“Who would have thought “Te Ika a Henri” could have transformed a day and, very nearly, a tour? Yet it was so. When the North Auckland Rugby Union, which is the best union in New Zealand at this business of offering hospitality, sent the Tricolors to the Bay of Islands as a prelude to their match with North Auckland, they arranged several memorable items. The Treaty House at Waitangi was one—Besson almost had be headlocked away from the house and the grounds to stop him shooting every centimetre of film he possessed. Pompallier House in Russell, so beautiful because it is so spare, was another. Lunch at the Waitangi Hotel was delectable. The look of satisfaction on the face of Dauga as he returned for a second helping of smorgasbord, the pleasure in all Tricolor faces as the steak, drippingly rare, came along, told more than ten thousand words could tell; and when the lively young lady at the office desk chipped in with impeccable French as the players were choosing scads of scenic postcards for the folks back home, the gallants surged forward and wanted to know how and why and where this faultless accent had been created. (She was English, of a good school and no small education by way of travel.) In the lush, plush surroundings of the Trust Hotel, perhaps the English appreciated rather more than the French the significance in the succession of signposted rooms—”Victoria Room”, “Hobson Room”, “Busby Room”—which gave way, only a little further down the corridor, to “Cloakroom”. It seemed quite a comedown.
But it was “the fish of Henri”, otherwise Foures, which really made this the day of the tour. After the visit to Russell the team took off in two launches and Frenchmen who took over the wheel were told their course was strictly for the birds. Out came the rods and spinners and Big Henri sat there, silent and concentrated. It was said of him that he was the shrewdest Rugby brain in the party, and perhaps he was, too. But, as a fisherman, he was determined to be even brainier. Which, as soon as the boat was among the wheeling, wheening birds, he was. The kahawai bounced and bucked as it fought to clear the hook. But Henri the mighty had it firmly in grasp; and as the fish was drawn nearer to the stern, there was wild commotion as Lacaze and others rushed forward—or backward, if you like—to be in at the kill. Henri cast again and, wonder of wonders, caught again; and, sighing with pleasure, the Tricolors headed back to Whangarei to ask their host, the one and only Lofty Blomfield, once more to be good enough to cook the steak the proper way on his barbecue at the end of the dining-room. “Cor strike me,” said Lofty. “They want it just flipped that way and then the other. It’s bleeding when they get it. What’s more, it’s almost cold.”
But that was the way the boys wanted it and that was the way they got it; and, for once, the hubbub of the tour was a pleasant and not a souring thing.
It was going to rain for the match but this would be nothing new because it almost always does rain for matches in Whangarei. But there were two interesting points concerning the preparation for this fixture with one of the finest provincial teams of the season. One was that delectable day of sightseeing which formed such a contrast with the dreariness of so much—far too much—of the Tricolors’ tour. The other was the promise of Ted Griffin, selector-coach of North Auckland and one of the soundest, shrewdest and most skilful judges at the top level of New Zealand Rugby, that, come what may, his team would attack the French. “What has impressed me about them,” said Griffin, “is that they don’t seem to sustain their attack. They start like lightning, as against King Country, and then they fall right away. We aim to sustain our attack the whole of the way.”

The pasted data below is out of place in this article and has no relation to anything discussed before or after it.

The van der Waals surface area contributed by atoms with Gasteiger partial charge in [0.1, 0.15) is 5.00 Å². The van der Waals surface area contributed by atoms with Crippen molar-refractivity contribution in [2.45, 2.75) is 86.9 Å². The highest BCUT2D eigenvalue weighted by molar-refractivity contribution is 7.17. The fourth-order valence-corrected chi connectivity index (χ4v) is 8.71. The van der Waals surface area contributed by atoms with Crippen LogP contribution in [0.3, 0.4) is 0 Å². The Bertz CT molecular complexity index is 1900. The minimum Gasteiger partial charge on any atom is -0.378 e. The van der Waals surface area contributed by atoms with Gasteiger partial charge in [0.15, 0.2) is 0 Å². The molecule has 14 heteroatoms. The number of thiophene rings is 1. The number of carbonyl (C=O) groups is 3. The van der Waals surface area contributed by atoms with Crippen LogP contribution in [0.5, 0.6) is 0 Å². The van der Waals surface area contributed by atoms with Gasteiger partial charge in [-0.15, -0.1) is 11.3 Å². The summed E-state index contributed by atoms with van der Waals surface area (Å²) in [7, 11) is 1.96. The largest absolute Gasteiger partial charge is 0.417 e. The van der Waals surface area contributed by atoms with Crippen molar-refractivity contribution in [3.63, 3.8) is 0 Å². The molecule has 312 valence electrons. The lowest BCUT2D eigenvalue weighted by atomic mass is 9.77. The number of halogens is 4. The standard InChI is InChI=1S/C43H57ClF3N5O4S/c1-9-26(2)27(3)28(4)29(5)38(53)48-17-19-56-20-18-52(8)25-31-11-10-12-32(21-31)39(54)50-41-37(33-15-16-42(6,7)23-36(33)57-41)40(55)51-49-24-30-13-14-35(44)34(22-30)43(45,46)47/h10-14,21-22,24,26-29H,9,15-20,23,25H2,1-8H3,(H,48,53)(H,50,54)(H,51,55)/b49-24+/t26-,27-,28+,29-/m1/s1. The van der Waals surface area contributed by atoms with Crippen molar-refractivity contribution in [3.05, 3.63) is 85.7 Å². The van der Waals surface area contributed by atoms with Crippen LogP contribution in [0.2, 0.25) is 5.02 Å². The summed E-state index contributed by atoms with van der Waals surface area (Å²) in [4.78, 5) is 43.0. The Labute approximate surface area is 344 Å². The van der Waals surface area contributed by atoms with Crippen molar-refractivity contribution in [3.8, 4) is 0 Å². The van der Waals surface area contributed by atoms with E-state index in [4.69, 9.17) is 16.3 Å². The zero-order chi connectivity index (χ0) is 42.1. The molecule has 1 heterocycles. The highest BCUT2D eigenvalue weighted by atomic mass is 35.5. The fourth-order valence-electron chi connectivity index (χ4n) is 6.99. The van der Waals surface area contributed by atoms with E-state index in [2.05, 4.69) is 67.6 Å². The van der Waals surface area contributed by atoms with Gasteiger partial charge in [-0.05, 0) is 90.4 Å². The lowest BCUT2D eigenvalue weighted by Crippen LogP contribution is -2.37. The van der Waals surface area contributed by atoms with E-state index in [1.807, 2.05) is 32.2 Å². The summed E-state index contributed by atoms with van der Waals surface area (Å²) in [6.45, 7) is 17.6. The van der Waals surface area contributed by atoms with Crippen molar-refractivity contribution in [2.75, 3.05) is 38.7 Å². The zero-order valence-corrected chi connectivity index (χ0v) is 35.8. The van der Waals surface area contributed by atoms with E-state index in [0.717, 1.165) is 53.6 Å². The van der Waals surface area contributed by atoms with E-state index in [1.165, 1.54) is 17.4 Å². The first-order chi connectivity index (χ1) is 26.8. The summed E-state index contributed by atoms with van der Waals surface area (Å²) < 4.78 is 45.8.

France 10, North Auckland 6, Okara Park, Whangarei, 3 August, 1968
Four blinding showers fell after 1 o’clock and before kick-off at 2.30: it was the sort of afternoon even a seal would have sniffed at. But Okara was Mecca. There were 20,000 in the gallery and if umbrellas were a clue two-thirds of them were golfers. The glare of brollies rising from ground level high up the steepling slope of the hillside was almost as bright as the glare of the game, especially of the first half, when Berot gave Maso good passes and Maso flitted like a firefly. But there were more basic reasons than brilliance why the French were fabulous—for 40 minutes. For the first time ever on the tour, they had a referee who commanded, and demanded, a lineout gap of the sort the All Blacks of ‘67 had had to learn to live with—and make a great deal of use of—at the hands of British referees. With Cester back, Dauga steamed up to something like his true form—perhaps he was snarling back at the Kiwi critics who had so often snarled at him—Spanghero acting as a bold adventurer and Carrère leading and urging his men to sustain their attack, the Tricolors’ pack was able to win 51 of the 70 lineouts. This was an advantage they had never supposed possible. So much were they inspired that the forwards, as a pack, were able to push North Auckland almost at will; and, just to show what a gutsy outfit North Auckland were, the only tighthead of the game was not won by France.
As with the forwards, so with the backs. For 40 minutes, never forgetting how slippery and inhospitable the pitch was, divinity was among them. The chief instrument was Maso. He had only once before played at flyhalf in play above club level. Yet ducks never took to water with quite such phenomenal skill as he took to the position. Berot’s passes had greatly improved on the tragically incompetent efforts of Blenheim, but they were still floaters and boomers rather than crisp, waist-high flicks. No matter. Maso was performing one-steps, two-steps and quicksteps even as he was receiving the passes and Hewitt, Holmes and Robinson, the North Auckland backrow, were often bemused by his shifty stepping. So Maso was able to kick where he wanted, which was usually to the right place; he was able to run at such a speed that the threequarters line was flying when the passes came to them, he made a sufficient number of breaks on his own to have that backrow converted into a gaggle of Doubting Thomases. Once, twice, thrice, he had Dourthe crossing behind to take backhanded flip passes. Wondrous stuff all this was, inspiring to the threequarters, most particularly Lux and Dourthe, and highly encouraging to Villepreux, whose long beak kept sniffing at the chances of thickening and mystifying the threequarter attack.